Wednesday, October 6th 2010

One week on

Amazingly it’s been one week already since I arrived here at St Michaels Hospice. Ann and Vanessa continue to provide my morning care and feed me my midday meal. After that I’m left in the very capable (and at times extremely busy) hands of the hospice staff. The last time I was here you may remember me mentioning the enjoyment I got from the regular Jacuzzi baths I would take whenever there were sufficient staff to assist with handling me. Unfortunately as part of the modernisation programme the old Arjo bath has been ripped out and the room is currently being converted to a wet room. Sadly for me it’s not yet finished so I haven’t been able to escape from having bed baths. I was really looking forward to being submerged in water again. I miss that a lot.

The weather for the most part hasn’t been particularly pleasant since I arrived. More often than not it’s been raining to varying degrees and when it isn’t actually raining it’s been quite damp and windy. Consequently there have not been many opportunities to actually get outside. This morning was one of those rare exceptions when Ann managed to get me outside and overlooking the garden whilst we chatted over a coffee. It still wasn’t particularly warm so I ended up sitting there wrapped up in a blanket fighting off the light breeze whilst at the same time grateful for the feeble warmth from the sun.

As I sat there sipping coffee through a straw and gazing out at the gardens before me I couldn’t help but feel a sense of sadness at how their character had been completely changed. The last time I visited St Michaels I took particular joy in their small but visually interesting garden. Even before I was able to get outside I used to sit in the conservatory overlooking the gardens and just admire it and the various forms of wildlife that would visit it, marvelling at the antics of the squirrels and birds. It had a lovely closed in feel to it, like a secret garden, and the mature trees and shrubs around the boundary formed a perfect screen against the hustle and bustle of a road and general hospital just beyond its boundaries. It was like a little oasis of calm in an otherwise busy area. But now that closed in and protected feeling has gone along with one whole side of trees and shrubs, leaving in its place a wide open area with views of the car park. The reason it’s been done is because the Hospice wants to build a labyrinth and the area between the car park and the garden is the only area available. I believe the intention is to put up a fence and replant with a hedgerow to maintain the seclusion of the garden so perhaps it will look a lot better when completed. It’s certainly been something of a controversial decision and I can’t help but feel that they’ve traded something mature and natural for something that is artificial. But that’s just my own opinion.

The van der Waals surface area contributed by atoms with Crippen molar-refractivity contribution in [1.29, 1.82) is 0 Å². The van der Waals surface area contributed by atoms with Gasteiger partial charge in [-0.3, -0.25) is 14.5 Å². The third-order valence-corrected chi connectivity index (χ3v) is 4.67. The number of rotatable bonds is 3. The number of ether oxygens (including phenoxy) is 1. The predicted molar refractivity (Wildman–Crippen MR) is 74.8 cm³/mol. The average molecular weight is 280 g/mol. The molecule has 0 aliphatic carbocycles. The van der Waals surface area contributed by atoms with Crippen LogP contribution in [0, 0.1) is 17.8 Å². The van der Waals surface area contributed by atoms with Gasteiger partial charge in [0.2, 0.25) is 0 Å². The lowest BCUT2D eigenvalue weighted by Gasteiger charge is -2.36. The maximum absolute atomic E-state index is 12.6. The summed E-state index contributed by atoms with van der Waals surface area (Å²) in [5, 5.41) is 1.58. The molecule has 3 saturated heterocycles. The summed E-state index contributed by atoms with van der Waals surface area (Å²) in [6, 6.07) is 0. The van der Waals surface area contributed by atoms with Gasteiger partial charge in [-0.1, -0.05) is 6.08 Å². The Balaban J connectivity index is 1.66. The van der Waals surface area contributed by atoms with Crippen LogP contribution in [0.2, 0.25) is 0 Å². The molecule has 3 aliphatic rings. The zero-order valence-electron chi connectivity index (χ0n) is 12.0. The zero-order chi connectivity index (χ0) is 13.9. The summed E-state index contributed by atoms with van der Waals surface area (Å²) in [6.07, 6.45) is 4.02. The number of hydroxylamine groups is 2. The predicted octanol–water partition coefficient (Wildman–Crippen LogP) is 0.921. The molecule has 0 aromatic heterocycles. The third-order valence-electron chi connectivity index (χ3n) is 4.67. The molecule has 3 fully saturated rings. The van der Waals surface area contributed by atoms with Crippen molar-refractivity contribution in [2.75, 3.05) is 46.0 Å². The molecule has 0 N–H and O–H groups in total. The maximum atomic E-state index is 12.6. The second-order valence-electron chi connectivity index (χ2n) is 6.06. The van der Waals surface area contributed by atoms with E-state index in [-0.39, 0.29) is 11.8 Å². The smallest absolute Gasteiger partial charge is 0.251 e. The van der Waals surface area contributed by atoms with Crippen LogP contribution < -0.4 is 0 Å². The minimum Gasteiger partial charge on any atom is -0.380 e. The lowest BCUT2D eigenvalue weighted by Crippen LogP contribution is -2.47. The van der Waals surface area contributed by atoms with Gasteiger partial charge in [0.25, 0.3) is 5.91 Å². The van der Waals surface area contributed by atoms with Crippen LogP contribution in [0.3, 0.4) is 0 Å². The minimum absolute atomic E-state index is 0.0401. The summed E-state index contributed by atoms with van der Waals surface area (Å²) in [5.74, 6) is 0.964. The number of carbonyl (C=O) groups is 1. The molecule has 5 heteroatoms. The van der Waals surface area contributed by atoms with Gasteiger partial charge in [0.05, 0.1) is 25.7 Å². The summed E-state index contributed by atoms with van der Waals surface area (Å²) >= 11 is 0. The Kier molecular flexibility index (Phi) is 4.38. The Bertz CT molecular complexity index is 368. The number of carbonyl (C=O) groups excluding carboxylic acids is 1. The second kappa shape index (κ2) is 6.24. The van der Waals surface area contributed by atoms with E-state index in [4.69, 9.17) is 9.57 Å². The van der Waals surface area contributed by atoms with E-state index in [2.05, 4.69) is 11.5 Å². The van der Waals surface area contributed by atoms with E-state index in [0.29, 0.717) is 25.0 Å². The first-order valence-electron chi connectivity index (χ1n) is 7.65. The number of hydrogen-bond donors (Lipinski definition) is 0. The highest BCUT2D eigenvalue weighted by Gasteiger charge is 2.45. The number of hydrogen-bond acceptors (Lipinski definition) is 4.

So apart from today’s little excursion outside it’s been relatively quiet and I’ve been left to my own devices free to catch up on some reading, writing and watching a few documentaries.

As for my meerkat friend, well he’s just settling in fine. Why only the other day I caught him saying to one of the nurses, with a wicked glint in his eye ‘come back to my burrow and I’ll show you my dried scorpion collection’ smile_regular. Honestly you can’t take him anywhere!

Mark

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